It will become apparent that the metallized reticulated foam product of the present invention has a number of applications. A principal application is as a substrate for a battery current collector, for instance a current collector for a nickel-cadmium battery. Other applications are as the substrate for a heat exchanger; a catalyst support; the substrate for an electrode; and the substrate for a regenerator. An example of a cathode in which the product of the present invention might be used is a cathode for an electrochemical process, for instance an electro-synthesis process for waste disposal or a heavy metal recovery process.

BRIEF DESCRIPTION OF THE DRAWINGS

Further features of the present invention will become apparent to those skilled in the art to which the present invention relates from reading the following specification with reference to the accompanying drawings, in which:

FIG. 1 is an elevation, partial section, schematic view of the continuous plating apparatus of the present invention;

FIG. 2 is a schematic, plan view of the apparatus of FIG. 1;

FIG. 3 is an enlarged elevation, partial section schematic view of a portion of the apparatus of FIG. 1 showing details of the first electroplating zone of the apparatus with only one anode shown;

FIG. 4 is an enlarged, schematic plan view of the apparatus of FIG. 3.

FIG. 5 is a plan, section view of the apparatus of FIG. 1 showing the electrolyte distribution system of the apparatus;

FIG. 6 is a schematic, elevation, section view of the apparatus of FIG. 3 showing the anode and cathode of the first electroplating zone;

FIG. 7 is a perspective view of a pair of anode baskets in the apparatus of FIG. 1;

FIG. 8 is an elevation front view of a single anode basket of the pair of anode baskets of FIG. 7; and

FIG. 9 is an elevation rear view of a single anode basket of the pair of anode baskets of FIG. 7.

DESCRIPTION OF PREFERRED EMBODIMENTS

FIGS. 1 and 2 disclose a continuous plating apparatus 10 for plating a conductive reticulated foam in accordance with the present invention. In the figures, the apparatus of the present invention is shown generally in solid lines. Light dashed lines in the plan views are used to show various rolls of the apparatus and to distinguish the rolls from the rest of the apparatus. A strip 12 of conductive reticulated foam is shown in heavy dashed lines to show the path of travel of the strip. Referring to FIGS. 1 and 2, the strip 12 of conductive reticulated foam is fed from a supply roll 14. The strip 12 of reticulated foam should be relatively flexible and capable of making a U-bend around a small diameter roll.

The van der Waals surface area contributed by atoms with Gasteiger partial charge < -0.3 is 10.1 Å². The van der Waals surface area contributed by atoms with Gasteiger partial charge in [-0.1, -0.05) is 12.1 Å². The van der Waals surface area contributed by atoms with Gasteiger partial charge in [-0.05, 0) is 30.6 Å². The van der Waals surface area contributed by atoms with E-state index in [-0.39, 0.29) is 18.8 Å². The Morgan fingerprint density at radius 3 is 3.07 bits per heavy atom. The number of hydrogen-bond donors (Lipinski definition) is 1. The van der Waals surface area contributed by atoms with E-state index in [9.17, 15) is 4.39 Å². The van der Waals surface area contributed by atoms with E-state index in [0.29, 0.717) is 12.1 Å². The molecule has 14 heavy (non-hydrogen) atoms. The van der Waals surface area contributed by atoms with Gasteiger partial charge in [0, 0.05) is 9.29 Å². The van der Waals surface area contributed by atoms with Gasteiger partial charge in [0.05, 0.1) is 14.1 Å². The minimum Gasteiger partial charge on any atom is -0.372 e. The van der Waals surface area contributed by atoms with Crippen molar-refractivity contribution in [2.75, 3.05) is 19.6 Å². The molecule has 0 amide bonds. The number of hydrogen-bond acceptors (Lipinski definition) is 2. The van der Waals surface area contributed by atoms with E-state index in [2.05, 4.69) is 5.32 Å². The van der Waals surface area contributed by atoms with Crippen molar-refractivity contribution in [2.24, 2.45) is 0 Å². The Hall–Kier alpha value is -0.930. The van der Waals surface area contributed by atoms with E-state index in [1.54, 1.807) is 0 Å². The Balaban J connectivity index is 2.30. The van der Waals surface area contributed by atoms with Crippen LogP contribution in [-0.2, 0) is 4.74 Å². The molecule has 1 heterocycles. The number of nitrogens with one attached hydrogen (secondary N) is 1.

The strip 12 of conductive reticulated foam can comprise any of a variety of substrate materials having low conductivity. Included are polymeric foams, carbon or graphite foams, silicate foams, aluminum foam and other organic or inorganic open-cellular materials. Synthetic or natural fibers, flexible paper or wood products, and leather can also be successfully electroplated with a metal in the process and apparatus of the present invention. Preferably, the substrate material is one which has open interconnected cells. For purposes of the present application, the term "reticulated foam" shall include all such substrate materials.

Useful reticulated polymeric foams which can be employed are any of those polymeric substrates which are conventionally used for preparing polymer foams electroplated with a metal; such as polyurethanes, including a polyether urethane foam or a polyester urethane foam; polyesters; olefin polymers, such as polypropylene or polyethylene; vinyl and styrene polymers, and polyamides. Examples of commercially available organic polymer substrates include polyurethane foams marketed by Scotfoam Corporation, such as Scot Industrial Foam, Q-version; Scot Industrial Foam PVC coated, and "Scotfelt" (trademark) foam; polyether urethane foams, and polyester urethane foams. These foam substrates may have an average number of pores per inch within a wide range, typically within a range of about 5 to about 100 pores per inch (ppi.). The average number of pores per inch is dictated by application. For instance, for an electrode substrate for a nickel-cadmium battery, it may be desirable to utilize a polymer foam having from about 40 to about 100 pores per inch. For a substrate for an engine head, it may be desirable to employ a polymer foam having from about 7 to about 45 pores per inch.